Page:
On 19 August 2020, Experian South Africa was publicly reported to have experienced a data breach. This was first made public by the South African Banking Risk Information Center (SABRIC). Experian would only, reluctantly, issue their statement saying they curtailed a data incident.

Throughout the Experian Data Breach saga, we at iAfrikan have raised some questions given how the order of events appeared to be missing some details. We have also question Experian's delay in reporting the incident and the people involved.

After investigations and a tip-off, we can confirm that the alleged Experian database as mentioned to be part of the data breach, is available on the web on publicly viewable websites and forums. After several hours of communication with Experian, the company finally sent a statement to iAfrikan stating that it believes to have "identified files which we believe contain Experian data relating to the incident on the internet."

"Experian continues to investigate the isolated incident in South Africa involving a fraudulent data inquiry. As a part of this investigation, we have identified files that we believe contain Experian data relating to the incident on the internet. We continue to investigate these files and will take all steps available to us to reduce further dissemination if possible. We can confirm that a criminal case was opened last week in South Africa and the matter is now in the hands of law enforcement. " reads the statement.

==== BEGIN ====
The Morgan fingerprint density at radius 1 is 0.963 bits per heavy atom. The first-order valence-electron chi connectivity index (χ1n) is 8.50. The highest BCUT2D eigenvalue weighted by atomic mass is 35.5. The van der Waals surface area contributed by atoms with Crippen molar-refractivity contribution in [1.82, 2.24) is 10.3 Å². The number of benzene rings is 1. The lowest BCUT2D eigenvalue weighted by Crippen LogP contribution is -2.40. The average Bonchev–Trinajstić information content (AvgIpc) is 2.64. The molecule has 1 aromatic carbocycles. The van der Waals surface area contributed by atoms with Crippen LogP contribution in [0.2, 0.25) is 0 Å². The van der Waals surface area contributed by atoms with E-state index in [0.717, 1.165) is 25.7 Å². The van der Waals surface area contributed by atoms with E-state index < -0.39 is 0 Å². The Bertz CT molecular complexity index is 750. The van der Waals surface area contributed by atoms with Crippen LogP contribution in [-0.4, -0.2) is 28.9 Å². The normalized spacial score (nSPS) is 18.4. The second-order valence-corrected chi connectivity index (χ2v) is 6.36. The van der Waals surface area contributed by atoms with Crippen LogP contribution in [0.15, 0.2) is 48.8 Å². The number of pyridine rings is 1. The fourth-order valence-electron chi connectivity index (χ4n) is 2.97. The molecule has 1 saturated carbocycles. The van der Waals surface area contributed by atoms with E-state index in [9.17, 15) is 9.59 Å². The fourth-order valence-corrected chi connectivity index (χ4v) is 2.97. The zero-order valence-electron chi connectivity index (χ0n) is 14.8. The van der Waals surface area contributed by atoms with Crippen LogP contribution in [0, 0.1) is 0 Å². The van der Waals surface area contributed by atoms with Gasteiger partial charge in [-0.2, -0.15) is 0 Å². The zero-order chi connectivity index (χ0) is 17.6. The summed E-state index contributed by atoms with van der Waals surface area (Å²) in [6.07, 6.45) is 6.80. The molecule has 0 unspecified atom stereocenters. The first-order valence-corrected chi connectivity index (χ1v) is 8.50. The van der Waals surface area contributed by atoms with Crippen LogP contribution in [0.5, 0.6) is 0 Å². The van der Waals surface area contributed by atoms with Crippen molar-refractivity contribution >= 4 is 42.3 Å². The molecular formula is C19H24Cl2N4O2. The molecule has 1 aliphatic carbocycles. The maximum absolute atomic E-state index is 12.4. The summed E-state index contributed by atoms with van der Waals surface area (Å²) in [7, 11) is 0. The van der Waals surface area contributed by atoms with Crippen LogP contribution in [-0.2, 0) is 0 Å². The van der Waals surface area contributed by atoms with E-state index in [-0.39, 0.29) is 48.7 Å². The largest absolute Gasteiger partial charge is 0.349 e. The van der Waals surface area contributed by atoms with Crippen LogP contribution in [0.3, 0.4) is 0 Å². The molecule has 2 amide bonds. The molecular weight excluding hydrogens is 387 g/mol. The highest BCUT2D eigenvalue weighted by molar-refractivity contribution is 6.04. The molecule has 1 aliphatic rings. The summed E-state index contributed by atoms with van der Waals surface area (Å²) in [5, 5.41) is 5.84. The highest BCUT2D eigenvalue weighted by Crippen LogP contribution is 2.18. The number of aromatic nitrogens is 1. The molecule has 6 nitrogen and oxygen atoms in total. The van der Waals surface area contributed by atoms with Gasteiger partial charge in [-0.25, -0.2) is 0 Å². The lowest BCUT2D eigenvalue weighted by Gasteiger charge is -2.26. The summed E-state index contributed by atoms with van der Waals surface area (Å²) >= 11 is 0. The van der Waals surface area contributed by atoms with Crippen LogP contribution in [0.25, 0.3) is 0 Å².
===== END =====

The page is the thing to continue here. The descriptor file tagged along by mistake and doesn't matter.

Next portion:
Statement Experian sent to iAfrikan after we posed several questions regarding the database we had discovered.

What does the database contain?

Throughout the Experian Data Breach ordeal, the credit bureau has maintained that "no sensitive consumer credit or financial information was obtained by the fraudster in this incident." The phrase has also been repeated by Experian in the above statement.

However, we can confirm that this is not entirely true as a further investigation between iAfrikan and Australian security researcher, Troy Hunt, founder of haveibeenpwned, has revealed.

There are two sets of data contained in the leaked database. The first set contains what appears to be data on about 24 million South Africans in separate files. The columns in each file are as follows:

RSAID
Forename1
surname
CS_File_number
CS_CST_HomeAffairsRSAIDVerf
CS_CELL_PHONE_1
CS_CELL_PHONE_2
CS_CELL_PHONE_3
CS_HOME_PHONE_1
CS_HOME_PHONE_2
CS_HOME_PHONE_3
CS_OTHER_PHONE_1
CS_OTHER_PHONE_2
CS_OTHER_PHONE_3
CS_WORK_PHONE_1
CS_WORK_PHONE_2
CS_WORK_PHONE_3
CS_EMAIL
CS_EMAIL_RANK
CS_Employer
CS_OCCUPATION
CS_Date
CS_EMP1_EMP_NAME
CS_EMP1_DATE_CREATED
CS_EMP1_OCCUPATION
CS_EMP2_EMP_NAME
CS_EMP2_DATE_CREATED
CS_EMP2_OCCUPATION
CS_EMP3_EMP_NAME
CS_EMP3_DATE_CREATED
CS_EMP3_OCCUPATION
CS_Address1_Line_1
CS_Address1_Line_2
CS_Address1_Line_3
CS_Address1_Line_4
CS_Address1_Town
CS_Address1_PostCode
CS_Address1_Province
CS_Address1_Update_Date
CS_Address2_Line_1
CS_Address2_Line_2
CS_Address2_Line_3
CS_Address2_Line_4
CS_Address2_Town
CS_Address2_PostCode
CS_Address2_Province
CS_Address2_Update_Date
CS_Address3_Line_1
CS_Address3_Line_2
CS_Address3_Line_3
CS_Address3_Line_4
CS_Address3_Town
CS_Address3_PostCode
CS_Address3_Province